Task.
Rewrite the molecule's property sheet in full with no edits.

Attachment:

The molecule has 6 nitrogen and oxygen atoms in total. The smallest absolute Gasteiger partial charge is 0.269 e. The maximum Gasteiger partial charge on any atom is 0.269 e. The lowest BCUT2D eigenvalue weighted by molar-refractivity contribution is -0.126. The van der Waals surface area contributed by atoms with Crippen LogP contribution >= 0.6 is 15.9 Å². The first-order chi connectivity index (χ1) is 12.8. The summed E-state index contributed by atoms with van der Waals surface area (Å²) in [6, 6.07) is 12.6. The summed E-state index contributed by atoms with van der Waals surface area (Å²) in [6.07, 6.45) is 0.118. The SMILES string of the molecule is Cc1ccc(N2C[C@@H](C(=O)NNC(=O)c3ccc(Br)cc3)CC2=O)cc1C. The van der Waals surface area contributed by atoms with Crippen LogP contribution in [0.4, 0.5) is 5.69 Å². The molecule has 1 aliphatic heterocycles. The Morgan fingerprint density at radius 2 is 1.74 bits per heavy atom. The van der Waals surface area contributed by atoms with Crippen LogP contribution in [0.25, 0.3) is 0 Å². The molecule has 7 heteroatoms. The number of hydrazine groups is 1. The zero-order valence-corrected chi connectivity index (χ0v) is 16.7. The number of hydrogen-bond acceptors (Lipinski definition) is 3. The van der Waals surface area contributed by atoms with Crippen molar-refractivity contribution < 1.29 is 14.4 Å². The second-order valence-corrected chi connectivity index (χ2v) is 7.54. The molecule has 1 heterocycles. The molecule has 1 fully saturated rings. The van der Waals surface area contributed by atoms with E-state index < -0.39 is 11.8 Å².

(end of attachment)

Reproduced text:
The molecule has 6 nitrogen and oxygen atoms in total. The smallest absolute Gasteiger partial charge is 0.269 e. The maximum Gasteiger partial charge on any atom is 0.269 e. The lowest BCUT2D eigenvalue weighted by molar-refractivity contribution is -0.126. The van der Waals surface area contributed by atoms with Crippen LogP contribution >= 0.6 is 15.9 Å². The first-order chi connectivity index (χ1) is 12.8. The summed E-state index contributed by atoms with van der Waals surface area (Å²) in [6, 6.07) is 12.6. The summed E-state index contributed by atoms with van der Waals surface area (Å²) in [6.07, 6.45) is 0.118. The SMILES string of the molecule is Cc1ccc(N2C[C@@H](C(=O)NNC(=O)c3ccc(Br)cc3)CC2=O)cc1C. The van der Waals surface area contributed by atoms with Crippen LogP contribution in [0.4, 0.5) is 5.69 Å². The molecule has 1 aliphatic heterocycles. The Morgan fingerprint density at radius 2 is 1.74 bits per heavy atom. The van der Waals surface area contributed by atoms with Crippen LogP contribution in [0.25, 0.3) is 0 Å². The molecule has 7 heteroatoms. The number of hydrazine groups is 1. The zero-order valence-corrected chi connectivity index (χ0v) is 16.7. The number of hydrogen-bond acceptors (Lipinski definition) is 3. The van der Waals surface area contributed by atoms with Crippen molar-refractivity contribution < 1.29 is 14.4 Å². The second-order valence-corrected chi connectivity index (χ2v) is 7.54. The molecule has 1 heterocycles. The molecule has 1 fully saturated rings. The van der Waals surface area contributed by atoms with E-state index < -0.39 is 11.8 Å².